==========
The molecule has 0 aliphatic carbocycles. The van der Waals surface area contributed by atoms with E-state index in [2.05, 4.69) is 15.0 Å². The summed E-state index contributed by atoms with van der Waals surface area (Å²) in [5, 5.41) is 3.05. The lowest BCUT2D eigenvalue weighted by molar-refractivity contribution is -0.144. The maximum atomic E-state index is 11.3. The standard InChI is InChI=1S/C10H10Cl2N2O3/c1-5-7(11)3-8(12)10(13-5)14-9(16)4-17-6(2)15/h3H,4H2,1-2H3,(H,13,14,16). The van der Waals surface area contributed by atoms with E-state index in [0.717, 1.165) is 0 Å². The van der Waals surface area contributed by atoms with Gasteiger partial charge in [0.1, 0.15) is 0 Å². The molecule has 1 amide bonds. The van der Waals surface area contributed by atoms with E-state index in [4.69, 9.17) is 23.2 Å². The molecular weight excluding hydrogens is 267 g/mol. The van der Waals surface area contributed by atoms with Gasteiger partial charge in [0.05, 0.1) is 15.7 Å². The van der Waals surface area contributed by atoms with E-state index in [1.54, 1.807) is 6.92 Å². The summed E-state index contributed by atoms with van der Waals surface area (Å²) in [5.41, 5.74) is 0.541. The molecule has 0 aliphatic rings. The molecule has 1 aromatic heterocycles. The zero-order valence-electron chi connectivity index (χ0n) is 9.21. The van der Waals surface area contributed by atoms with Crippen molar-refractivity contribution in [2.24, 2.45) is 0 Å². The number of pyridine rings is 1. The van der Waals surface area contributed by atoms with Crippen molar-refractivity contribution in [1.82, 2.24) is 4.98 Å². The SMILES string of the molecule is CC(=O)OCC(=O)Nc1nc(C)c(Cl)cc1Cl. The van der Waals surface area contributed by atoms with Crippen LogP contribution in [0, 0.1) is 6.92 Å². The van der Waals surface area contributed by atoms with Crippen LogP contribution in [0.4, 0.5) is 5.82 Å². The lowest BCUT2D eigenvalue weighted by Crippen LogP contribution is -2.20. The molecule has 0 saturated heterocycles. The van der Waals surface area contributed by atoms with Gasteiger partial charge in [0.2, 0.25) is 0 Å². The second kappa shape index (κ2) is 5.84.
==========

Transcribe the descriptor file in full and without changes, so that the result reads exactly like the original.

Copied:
The molecule has 0 aliphatic carbocycles. The van der Waals surface area contributed by atoms with E-state index in [2.05, 4.69) is 15.0 Å². The summed E-state index contributed by atoms with van der Waals surface area (Å²) in [5, 5.41) is 3.05. The lowest BCUT2D eigenvalue weighted by molar-refractivity contribution is -0.144. The maximum atomic E-state index is 11.3. The standard InChI is InChI=1S/C10H10Cl2N2O3/c1-5-7(11)3-8(12)10(13-5)14-9(16)4-17-6(2)15/h3H,4H2,1-2H3,(H,13,14,16). The van der Waals surface area contributed by atoms with E-state index in [0.717, 1.165) is 0 Å². The van der Waals surface area contributed by atoms with Gasteiger partial charge in [0.1, 0.15) is 0 Å². The molecule has 1 amide bonds. The van der Waals surface area contributed by atoms with E-state index in [4.69, 9.17) is 23.2 Å². The molecular weight excluding hydrogens is 267 g/mol. The van der Waals surface area contributed by atoms with Gasteiger partial charge in [0.05, 0.1) is 15.7 Å². The van der Waals surface area contributed by atoms with E-state index in [1.54, 1.807) is 6.92 Å². The summed E-state index contributed by atoms with van der Waals surface area (Å²) in [5.41, 5.74) is 0.541. The molecule has 0 aliphatic rings. The molecule has 1 aromatic heterocycles. The zero-order valence-electron chi connectivity index (χ0n) is 9.21. The van der Waals surface area contributed by atoms with Crippen molar-refractivity contribution in [2.24, 2.45) is 0 Å². The number of pyridine rings is 1. The van der Waals surface area contributed by atoms with Crippen molar-refractivity contribution in [1.82, 2.24) is 4.98 Å². The SMILES string of the molecule is CC(=O)OCC(=O)Nc1nc(C)c(Cl)cc1Cl. The van der Waals surface area contributed by atoms with Crippen LogP contribution in [0, 0.1) is 6.92 Å². The van der Waals surface area contributed by atoms with Crippen LogP contribution in [0.4, 0.5) is 5.82 Å². The lowest BCUT2D eigenvalue weighted by Crippen LogP contribution is -2.20. The molecule has 0 saturated heterocycles. The van der Waals surface area contributed by atoms with Gasteiger partial charge in [0.2, 0.25) is 0 Å². The second kappa shape index (κ2) is 5.84.